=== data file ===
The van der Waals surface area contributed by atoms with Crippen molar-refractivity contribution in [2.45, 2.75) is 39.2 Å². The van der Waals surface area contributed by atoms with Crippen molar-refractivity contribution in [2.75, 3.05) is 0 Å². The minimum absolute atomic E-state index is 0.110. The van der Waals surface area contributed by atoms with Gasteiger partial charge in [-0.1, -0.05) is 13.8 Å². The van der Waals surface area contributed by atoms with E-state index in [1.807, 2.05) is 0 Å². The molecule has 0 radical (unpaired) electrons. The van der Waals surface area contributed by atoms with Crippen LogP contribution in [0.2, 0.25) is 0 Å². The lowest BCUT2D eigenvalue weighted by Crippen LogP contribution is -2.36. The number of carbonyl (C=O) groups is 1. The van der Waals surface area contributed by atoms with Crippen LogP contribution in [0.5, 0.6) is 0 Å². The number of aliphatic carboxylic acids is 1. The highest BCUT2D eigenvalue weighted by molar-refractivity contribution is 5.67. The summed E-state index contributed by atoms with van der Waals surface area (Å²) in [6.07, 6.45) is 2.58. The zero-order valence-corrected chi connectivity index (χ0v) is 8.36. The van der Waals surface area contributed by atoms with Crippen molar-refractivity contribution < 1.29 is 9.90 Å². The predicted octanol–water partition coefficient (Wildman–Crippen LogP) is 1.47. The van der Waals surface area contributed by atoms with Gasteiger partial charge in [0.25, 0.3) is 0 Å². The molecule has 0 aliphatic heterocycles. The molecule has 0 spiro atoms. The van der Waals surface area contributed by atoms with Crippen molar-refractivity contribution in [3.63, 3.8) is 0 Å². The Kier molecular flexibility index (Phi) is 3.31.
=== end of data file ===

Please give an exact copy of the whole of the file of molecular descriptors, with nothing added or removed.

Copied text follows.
The van der Waals surface area contributed by atoms with Crippen molar-refractivity contribution in [2.45, 2.75) is 39.2 Å². The van der Waals surface area contributed by atoms with Crippen molar-refractivity contribution in [2.75, 3.05) is 0 Å². The minimum absolute atomic E-state index is 0.110. The van der Waals surface area contributed by atoms with Gasteiger partial charge in [-0.1, -0.05) is 13.8 Å². The van der Waals surface area contributed by atoms with E-state index in [1.807, 2.05) is 0 Å². The molecule has 0 radical (unpaired) electrons. The van der Waals surface area contributed by atoms with Crippen LogP contribution in [0.2, 0.25) is 0 Å². The lowest BCUT2D eigenvalue weighted by Crippen LogP contribution is -2.36. The number of carbonyl (C=O) groups is 1. The van der Waals surface area contributed by atoms with Crippen LogP contribution in [0.5, 0.6) is 0 Å². The number of aliphatic carboxylic acids is 1. The highest BCUT2D eigenvalue weighted by molar-refractivity contribution is 5.67. The summed E-state index contributed by atoms with van der Waals surface area (Å²) in [6.07, 6.45) is 2.58. The zero-order valence-corrected chi connectivity index (χ0v) is 8.36. The van der Waals surface area contributed by atoms with Crippen molar-refractivity contribution < 1.29 is 9.90 Å². The predicted octanol–water partition coefficient (Wildman–Crippen LogP) is 1.47. The van der Waals surface area contributed by atoms with Gasteiger partial charge in [0.25, 0.3) is 0 Å². The molecule has 0 aliphatic heterocycles. The molecule has 0 spiro atoms. The van der Waals surface area contributed by atoms with Crippen molar-refractivity contribution in [3.63, 3.8) is 0 Å². The Kier molecular flexibility index (Phi) is 3.31.